Elixir v1.6.0-dev URI View Source

Utilities for working with URIs.

This module provides functions for working with URIs (for example, parsing URIs or encoding query strings). The functions in this module are implemented according to RFC 3986.

Link to this section Summary

Functions

Checks if the character is a “reserved” character in a URI

Checks if the character is allowed unescaped in a URI

Checks if the character is a “unreserved” character in a URI

Percent-unescapes a URI

Decodes a query string into a map

Decodes a string as “x-www-form-urlencoded”

Returns the default port for a given scheme

Registers the default port for the given scheme

Percent-escapes all characters that require escaped in a string

Encodes an enumerable into a query string

Encodes a string as “x-www-form-urlencoded”

Merges two URIs

Parses a well-formed URI reference into its components

Returns a stream of two-element tuples representing key-value pairs in the given query

Returns the string representation of the given URI struct

Link to this section Types

Link to this type t() View Source
t() :: %URI{authority: nil | binary, fragment: nil | binary, host: nil | binary, path: nil | binary, port: nil | :inet.port_number, query: nil | binary, scheme: nil | binary, userinfo: nil | binary}

Link to this section Functions

Link to this function char_reserved?(char) View Source
char_reserved?(char) :: boolean

Checks if the character is a “reserved” character in a URI.

Reserved characters are specified in RFC 3986, section 2.2.

Examples

iex> URI.char_reserved?(?+)
true
Link to this function char_unescaped?(char) View Source
char_unescaped?(char) :: boolean

Checks if the character is allowed unescaped in a URI.

This is the default used by URI.encode/2 where both reserved and unreserved characters are kept unescaped.

Examples

iex> URI.char_unescaped?(?{)
false
Link to this function char_unreserved?(char) View Source
char_unreserved?(char) :: boolean

Checks if the character is a “unreserved” character in a URI.

Unreserved characters are specified in RFC 3986, section 2.3.

Examples

iex> URI.char_unreserved?(?_)
true
Link to this function decode(uri) View Source
decode(binary) :: binary

Percent-unescapes a URI.

Examples

iex> URI.decode("http%3A%2F%2Felixir-lang.org")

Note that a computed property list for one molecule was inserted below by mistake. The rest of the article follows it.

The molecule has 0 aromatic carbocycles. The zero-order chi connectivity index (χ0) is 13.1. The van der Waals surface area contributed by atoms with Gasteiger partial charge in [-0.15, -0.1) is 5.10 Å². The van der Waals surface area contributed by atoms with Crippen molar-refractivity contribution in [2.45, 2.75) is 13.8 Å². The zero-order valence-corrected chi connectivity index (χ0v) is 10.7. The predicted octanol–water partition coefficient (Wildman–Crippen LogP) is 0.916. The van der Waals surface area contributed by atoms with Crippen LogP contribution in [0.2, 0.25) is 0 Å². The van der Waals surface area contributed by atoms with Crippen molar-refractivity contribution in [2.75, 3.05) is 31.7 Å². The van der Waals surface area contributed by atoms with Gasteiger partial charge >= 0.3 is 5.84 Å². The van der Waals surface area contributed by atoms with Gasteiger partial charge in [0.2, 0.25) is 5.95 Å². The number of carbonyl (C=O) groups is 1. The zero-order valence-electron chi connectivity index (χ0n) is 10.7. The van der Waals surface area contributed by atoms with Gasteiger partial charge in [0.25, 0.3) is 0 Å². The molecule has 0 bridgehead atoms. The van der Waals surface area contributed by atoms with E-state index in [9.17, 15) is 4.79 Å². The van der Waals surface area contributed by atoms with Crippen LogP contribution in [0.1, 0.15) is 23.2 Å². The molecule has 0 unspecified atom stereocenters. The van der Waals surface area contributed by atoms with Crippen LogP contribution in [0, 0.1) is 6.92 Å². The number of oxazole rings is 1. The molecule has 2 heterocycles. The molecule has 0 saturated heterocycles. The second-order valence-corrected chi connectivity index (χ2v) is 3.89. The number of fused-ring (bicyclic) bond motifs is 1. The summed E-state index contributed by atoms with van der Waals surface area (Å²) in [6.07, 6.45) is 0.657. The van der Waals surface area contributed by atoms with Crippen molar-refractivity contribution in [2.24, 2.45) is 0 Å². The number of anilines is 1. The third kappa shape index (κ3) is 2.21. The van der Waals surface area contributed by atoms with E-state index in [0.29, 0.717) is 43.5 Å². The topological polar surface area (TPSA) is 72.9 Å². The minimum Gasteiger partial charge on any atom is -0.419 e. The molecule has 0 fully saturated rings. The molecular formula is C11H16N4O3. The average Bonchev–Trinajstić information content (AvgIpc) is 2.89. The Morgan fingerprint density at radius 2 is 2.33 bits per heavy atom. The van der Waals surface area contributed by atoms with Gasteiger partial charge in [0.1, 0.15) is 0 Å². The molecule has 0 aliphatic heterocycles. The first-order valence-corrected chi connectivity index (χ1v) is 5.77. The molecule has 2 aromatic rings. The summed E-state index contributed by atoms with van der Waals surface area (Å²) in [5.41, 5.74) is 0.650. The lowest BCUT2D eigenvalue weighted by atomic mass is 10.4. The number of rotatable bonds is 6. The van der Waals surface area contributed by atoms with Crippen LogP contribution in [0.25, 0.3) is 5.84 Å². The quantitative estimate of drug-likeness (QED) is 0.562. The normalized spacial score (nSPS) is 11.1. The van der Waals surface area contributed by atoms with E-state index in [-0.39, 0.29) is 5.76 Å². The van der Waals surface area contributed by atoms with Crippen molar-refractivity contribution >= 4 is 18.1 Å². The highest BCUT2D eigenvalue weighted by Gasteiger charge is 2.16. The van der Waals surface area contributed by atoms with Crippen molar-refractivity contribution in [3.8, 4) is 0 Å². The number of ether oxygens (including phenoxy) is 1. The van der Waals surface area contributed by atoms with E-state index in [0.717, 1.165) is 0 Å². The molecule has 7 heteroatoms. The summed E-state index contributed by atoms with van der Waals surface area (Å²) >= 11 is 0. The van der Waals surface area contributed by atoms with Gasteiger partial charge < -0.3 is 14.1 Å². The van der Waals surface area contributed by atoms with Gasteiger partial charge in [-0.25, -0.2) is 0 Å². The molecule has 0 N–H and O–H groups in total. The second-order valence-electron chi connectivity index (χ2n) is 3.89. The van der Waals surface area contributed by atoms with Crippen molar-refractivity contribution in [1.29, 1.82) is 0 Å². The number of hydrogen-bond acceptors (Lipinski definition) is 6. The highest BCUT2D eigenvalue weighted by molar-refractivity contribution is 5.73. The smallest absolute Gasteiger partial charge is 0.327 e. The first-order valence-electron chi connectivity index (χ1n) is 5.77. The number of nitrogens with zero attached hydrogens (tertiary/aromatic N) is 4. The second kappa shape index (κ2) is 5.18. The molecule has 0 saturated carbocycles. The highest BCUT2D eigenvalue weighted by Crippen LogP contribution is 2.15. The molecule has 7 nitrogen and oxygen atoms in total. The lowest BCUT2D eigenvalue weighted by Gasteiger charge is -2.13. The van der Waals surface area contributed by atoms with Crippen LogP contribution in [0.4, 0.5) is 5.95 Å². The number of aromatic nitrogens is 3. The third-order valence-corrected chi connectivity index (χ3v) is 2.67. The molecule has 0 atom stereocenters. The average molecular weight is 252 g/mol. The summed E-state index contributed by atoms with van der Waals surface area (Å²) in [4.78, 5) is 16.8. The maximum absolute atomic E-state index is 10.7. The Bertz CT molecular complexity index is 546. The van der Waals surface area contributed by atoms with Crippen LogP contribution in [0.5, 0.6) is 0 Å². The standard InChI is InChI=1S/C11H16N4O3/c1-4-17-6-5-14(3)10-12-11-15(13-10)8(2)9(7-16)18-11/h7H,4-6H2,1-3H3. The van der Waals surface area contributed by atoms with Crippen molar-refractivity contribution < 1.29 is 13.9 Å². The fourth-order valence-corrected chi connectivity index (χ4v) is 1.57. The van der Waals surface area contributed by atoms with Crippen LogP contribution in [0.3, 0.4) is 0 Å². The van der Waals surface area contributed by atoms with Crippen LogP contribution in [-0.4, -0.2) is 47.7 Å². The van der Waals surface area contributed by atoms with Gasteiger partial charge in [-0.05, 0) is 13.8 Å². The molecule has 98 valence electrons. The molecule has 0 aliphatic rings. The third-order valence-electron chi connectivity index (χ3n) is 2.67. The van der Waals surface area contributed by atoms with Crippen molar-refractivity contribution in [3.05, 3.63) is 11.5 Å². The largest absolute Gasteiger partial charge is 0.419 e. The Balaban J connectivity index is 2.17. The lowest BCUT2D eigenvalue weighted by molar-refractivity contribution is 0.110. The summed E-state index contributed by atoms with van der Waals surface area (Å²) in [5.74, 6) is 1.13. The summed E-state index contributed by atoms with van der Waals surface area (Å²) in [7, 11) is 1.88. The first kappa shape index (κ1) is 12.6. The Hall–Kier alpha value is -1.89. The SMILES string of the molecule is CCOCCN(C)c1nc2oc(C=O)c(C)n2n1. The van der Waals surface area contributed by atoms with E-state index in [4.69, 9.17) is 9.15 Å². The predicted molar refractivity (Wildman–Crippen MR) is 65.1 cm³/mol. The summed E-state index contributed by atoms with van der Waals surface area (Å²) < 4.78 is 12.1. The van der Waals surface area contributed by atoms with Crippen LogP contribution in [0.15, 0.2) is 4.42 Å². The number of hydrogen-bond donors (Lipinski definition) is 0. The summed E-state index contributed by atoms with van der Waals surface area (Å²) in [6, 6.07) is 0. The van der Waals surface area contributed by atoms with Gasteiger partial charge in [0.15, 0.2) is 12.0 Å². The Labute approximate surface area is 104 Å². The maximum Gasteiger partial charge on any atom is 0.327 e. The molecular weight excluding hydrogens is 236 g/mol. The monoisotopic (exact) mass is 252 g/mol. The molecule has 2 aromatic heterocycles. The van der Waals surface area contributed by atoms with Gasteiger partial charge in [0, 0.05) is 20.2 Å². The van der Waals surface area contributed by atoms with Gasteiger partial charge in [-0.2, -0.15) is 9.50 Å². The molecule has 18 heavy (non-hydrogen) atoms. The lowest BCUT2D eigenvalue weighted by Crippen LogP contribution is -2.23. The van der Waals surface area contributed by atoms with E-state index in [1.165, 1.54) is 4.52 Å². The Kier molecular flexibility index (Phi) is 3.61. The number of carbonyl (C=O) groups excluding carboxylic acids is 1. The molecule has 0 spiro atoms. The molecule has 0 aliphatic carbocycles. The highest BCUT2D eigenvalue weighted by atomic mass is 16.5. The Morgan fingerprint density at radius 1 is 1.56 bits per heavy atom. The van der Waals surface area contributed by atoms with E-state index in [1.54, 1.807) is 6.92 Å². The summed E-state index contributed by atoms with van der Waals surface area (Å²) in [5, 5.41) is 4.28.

"http://elixir-lang.org"
Link to this function decode_query(query, map \\ %{}) View Source
decode_query(binary, map) :: map

Decodes a query string into a map.

Given a query string of the form of key1=value1&key2=value2..., this function inserts each key-value pair in the query string as one entry in the given map. Keys and values in the resulting map will be binaries. Keys and values will be percent-unescaped.

Use query_decoder/1 if you want to iterate over each value manually.

Examples

iex> URI.decode_query("foo=1&bar=2")
%{"bar" => "2", "foo" => "1"}

iex> URI.decode_query("percent=oh+yes%21", %{"starting" => "map"})
%{"percent" => "oh yes!", "starting" => "map"}
Link to this function decode_www_form(string) View Source
decode_www_form(binary) :: binary

Decodes a string as “x-www-form-urlencoded”.

Examples

iex> URI.decode_www_form("%3Call+in%2F")
"<all in/"
Link to this function default_port(scheme) View Source
default_port(binary) :: nil | non_neg_integer

Returns the default port for a given scheme.

If the scheme is unknown to the URI module, this function returns nil. The default port for any scheme can be configured globally via default_port/2.

Examples

iex> URI.default_port("ftp")
21

iex> URI.default_port("ponzi")
nil
Link to this function default_port(scheme, port) View Source
default_port(binary, non_neg_integer) :: :ok

Registers the default port for the given scheme.

After this function is called, port will be returned by default_port/1 for the given scheme scheme. Note that this function changes the default port for the given scheme globally, meaning for every application.

It is recommended for this function to be invoked in your application’s start callback in case you want to register new URIs.